On a damp, overcast and very chilly autumn day in Washington D.C. just days before the country celebrates Veteran’s Day, the World War I Centennial Commission held a groundbreaking ceremonial event at Pershing Park.
United States Secretary of Veterans Affairs, David Shulkin, D.C. Mayor Muriel Bowser, U.S. Army Chief of Staff General Mark A. Milley, were just a few of the dignitaries who participated in the groundbreaking of the long-awaited memorial. During the ceremony, they shoveled soil from Meuse-Argonne Battlefield in France.
In her opening comments, Mayor Bowser stated:“here in Washington D.C. we are very fortunate to have access to many of the nation’s memorials, museums, and monuments that tell our nation’s history. We know that the World War I memorial will be a vital and long-awaited addition to this story.”
Army Chief of Staff General Mark Milley reminded the audience of the more than 200,000 Americans wounded in the so-called “Great War” and more than 100,000 more killed. He said “we must remember what they fought for, why they fought. We must carry on that legacy.”
VA Secretary Dr. David Shulkin noted “although there are no living World War I Veterans, the VA recognizes the incredible history this generation of Veterans made to both America and the world following the Great War. He continued:
“The impact of World War I not only changed the technology of warfare but the forever shaped the geopolitical landscape worldwide. In fact, the challenges in the Middle East, southwest Asia, and Eastern Europe are directly traced to the outcomes of the war.
For the United States, the significance of World War I cannot be oversimplified. The United States entered World War I on April 6, 1917, and fought until the armistice was signed on November 11, 1918. In that period of fewer than two years, more Americans died than in Korea and Vietnam combined. Nearly five million Americans served; 116,516 men and women Americans died, and there were more than 320,000 U.S. casualties. The face of America at war also reflected a diverse population of immigrants, minorities and native Americans.”
Many World War I veterans were upset that no national memorial was ever erected to commemorate their service and The Great War. In an interview with WJLA, ABC, the granddaughter of famed Army General John Pershing and others at the event expressed regret that this day took 100 years to happen. “I think it was due to the Depression and the fact that the war was so horrific that no one wanted to talk about it,” said Sandra Sinclair Pershing. “Then, World War II happened. Moreover, everyone got swept up in that.”
In 2015, the commission held an international competition for the design of the monument. A 25-year-old architect named Joe Weishaar, and his associate sculptor, Sabin Howard won the competition. The project is expected to cost $30 million to $35 million, all raised from private donations.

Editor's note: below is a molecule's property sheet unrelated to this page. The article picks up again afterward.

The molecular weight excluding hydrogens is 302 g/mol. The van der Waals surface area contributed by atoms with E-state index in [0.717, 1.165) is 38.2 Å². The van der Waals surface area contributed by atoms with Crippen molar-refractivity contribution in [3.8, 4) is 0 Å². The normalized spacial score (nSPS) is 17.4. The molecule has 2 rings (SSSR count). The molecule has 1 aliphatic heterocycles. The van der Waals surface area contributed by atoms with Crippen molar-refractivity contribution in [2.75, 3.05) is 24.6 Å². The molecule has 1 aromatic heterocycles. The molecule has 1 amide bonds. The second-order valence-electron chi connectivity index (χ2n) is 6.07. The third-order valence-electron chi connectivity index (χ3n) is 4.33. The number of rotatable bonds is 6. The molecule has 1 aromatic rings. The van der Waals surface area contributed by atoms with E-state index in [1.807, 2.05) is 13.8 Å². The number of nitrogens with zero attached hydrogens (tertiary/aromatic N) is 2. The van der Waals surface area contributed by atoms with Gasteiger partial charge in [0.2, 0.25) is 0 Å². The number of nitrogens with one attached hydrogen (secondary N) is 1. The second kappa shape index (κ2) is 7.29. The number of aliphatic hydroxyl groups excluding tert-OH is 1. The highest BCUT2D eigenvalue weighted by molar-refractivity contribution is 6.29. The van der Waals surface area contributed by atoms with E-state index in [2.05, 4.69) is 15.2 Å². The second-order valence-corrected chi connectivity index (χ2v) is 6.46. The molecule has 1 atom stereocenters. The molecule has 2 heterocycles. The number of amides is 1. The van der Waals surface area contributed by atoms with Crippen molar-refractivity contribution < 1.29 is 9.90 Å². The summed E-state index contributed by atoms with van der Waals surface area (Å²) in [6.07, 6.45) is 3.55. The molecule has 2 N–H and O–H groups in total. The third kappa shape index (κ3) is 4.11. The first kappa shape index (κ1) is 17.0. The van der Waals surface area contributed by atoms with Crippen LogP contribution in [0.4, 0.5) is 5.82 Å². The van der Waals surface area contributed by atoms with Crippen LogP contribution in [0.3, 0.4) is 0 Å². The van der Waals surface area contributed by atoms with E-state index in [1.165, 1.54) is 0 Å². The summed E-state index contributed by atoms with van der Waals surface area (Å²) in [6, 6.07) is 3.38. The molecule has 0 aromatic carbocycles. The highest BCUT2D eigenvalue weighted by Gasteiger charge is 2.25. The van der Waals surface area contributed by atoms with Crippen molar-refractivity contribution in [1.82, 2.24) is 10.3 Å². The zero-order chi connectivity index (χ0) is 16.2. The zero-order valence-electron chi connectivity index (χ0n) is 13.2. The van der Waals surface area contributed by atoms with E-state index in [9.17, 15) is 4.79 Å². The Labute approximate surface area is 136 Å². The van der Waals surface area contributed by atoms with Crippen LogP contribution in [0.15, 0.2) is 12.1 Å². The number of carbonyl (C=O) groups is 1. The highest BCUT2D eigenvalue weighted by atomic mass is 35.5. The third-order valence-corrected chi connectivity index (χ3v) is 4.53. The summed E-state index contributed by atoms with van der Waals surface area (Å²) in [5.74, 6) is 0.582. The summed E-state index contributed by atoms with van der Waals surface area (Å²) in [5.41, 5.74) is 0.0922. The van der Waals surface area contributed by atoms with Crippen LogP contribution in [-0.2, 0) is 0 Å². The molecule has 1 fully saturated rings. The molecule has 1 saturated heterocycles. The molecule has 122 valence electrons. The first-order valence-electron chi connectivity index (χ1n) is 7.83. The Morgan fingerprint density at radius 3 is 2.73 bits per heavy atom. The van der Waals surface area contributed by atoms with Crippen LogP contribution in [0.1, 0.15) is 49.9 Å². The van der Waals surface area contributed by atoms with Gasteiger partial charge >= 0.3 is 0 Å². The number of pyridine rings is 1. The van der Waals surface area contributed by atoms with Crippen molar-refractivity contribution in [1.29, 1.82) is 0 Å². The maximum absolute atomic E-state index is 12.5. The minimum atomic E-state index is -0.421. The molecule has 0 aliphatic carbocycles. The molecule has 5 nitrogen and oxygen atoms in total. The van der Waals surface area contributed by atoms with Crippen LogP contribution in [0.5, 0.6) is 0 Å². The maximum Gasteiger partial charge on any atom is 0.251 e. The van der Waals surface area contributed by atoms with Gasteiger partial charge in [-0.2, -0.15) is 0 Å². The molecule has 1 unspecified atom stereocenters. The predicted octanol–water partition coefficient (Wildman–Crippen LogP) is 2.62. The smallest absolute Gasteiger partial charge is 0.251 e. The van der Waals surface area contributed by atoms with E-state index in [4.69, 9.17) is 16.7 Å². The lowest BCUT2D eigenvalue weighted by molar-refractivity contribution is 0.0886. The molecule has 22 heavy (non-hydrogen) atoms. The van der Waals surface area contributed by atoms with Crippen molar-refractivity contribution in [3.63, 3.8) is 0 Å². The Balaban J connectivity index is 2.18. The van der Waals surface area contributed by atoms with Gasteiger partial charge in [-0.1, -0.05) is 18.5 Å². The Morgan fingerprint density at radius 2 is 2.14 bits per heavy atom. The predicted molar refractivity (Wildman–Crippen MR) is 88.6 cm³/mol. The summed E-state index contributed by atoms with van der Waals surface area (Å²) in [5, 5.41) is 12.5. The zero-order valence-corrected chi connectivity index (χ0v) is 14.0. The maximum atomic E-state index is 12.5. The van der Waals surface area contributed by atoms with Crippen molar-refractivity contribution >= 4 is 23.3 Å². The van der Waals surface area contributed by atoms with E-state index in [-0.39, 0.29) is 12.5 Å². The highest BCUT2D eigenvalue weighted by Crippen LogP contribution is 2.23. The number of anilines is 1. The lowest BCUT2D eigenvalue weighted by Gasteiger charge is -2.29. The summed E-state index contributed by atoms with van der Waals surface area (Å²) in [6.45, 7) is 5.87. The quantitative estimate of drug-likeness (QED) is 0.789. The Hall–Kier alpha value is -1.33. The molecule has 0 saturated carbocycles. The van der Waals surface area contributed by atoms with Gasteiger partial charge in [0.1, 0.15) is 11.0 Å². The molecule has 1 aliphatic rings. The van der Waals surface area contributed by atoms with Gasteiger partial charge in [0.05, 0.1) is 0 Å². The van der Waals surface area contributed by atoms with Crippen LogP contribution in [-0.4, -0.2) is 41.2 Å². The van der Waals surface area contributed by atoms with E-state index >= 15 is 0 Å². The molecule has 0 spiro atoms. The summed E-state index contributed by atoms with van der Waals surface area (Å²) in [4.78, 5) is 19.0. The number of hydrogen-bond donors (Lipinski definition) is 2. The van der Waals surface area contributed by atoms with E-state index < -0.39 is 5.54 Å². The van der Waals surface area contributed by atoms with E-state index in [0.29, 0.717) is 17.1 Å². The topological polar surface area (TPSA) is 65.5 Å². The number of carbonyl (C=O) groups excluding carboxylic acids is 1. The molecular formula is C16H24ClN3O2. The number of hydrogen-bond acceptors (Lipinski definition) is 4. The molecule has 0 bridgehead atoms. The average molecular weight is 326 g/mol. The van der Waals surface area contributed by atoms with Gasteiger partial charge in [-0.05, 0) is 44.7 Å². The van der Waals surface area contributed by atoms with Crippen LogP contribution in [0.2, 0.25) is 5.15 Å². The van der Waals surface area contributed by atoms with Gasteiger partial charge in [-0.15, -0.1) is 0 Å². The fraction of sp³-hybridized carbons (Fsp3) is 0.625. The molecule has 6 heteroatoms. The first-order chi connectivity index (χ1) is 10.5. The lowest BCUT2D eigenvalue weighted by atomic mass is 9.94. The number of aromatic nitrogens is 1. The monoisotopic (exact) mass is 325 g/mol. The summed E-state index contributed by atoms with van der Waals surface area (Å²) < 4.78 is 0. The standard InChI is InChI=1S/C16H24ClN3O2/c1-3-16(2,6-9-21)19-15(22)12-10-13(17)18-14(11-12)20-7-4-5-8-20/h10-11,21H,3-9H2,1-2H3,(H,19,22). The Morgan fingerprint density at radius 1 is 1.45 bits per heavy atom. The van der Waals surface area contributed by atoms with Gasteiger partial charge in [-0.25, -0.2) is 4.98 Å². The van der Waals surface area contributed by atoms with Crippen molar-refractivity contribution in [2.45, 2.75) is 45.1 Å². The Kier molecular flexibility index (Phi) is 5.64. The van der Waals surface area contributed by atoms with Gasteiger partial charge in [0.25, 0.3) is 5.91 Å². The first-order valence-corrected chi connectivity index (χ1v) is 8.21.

Howard, who is busy working in New Zealand on the 65-foot-long, 11-foot-tall bas-relief depicting scenes from the war and the homecoming, was unable to attend the groundbreaking. Weishaar eloquently addressed the audience saying “it will be one of the world’s largest bas-reliefs” and “being a part of the monument that will rest in Pershing Park is the greatest honor of my life.” He also echoed the sentiment of other speakers stating “it may be long overdue, but today marks another point in the journey of making sure they are not forgotten.”
The erection site of the monument has been an ongoing point of contention. Pershing Park has been described as a shabby, run down, neglected and not appropriate for the memorial paying tribute to the Great War. Many thought it should reside on the National Mall, nearer the memorials to the Korean War, World War II, and the Vietnam Wall. After much debate, the commission decided on Pershing Park, an area already dedicated to the famous World War I General, John “Black Jack” Pershing.
Referencing the site chosen for the monument, Weishaar said: “we are in a more fitting place I think for commemoration, Pershing Park sits between the White House and the Capitol Building along Pennsylvania Avenue where Armistice celebrations were held.”
Originally called Armistice Day, the commemoration was held on November 11 because that is the anniversary of the signing of the Armistice that ended World War I. It was a day to pay respect to those who laid down their lives as a sacrifice to our country. In 1954, the holiday was changed to “Veterans Day” to account for all veterans in all wars.
On November 1 of this year, to recognize the sacrifices made by Veterans and their families, President Trump declared November 2017 to be National Veterans and Families Month. Over time, as a nation, we see that it is not only the soldier who bears the burdens of service when representing our great nation.
On this Veteran’s Day let’s all take time to pay to respect the servicemen and women who have served and are currently serving to ensure our liberty. Let us also stand for the national anthem and always remember those who gave their lives, that we may enjoy being free.
Teresa hails from the great state of Wyoming and spent the last 25 years as a finance executive in the healthcare industry. A family-centric woman of faith, Ms. Read has sat on several non-profit boards and recently relocated from Scottsdale, AZ to The DC Swamp to begin a new chapter in her life.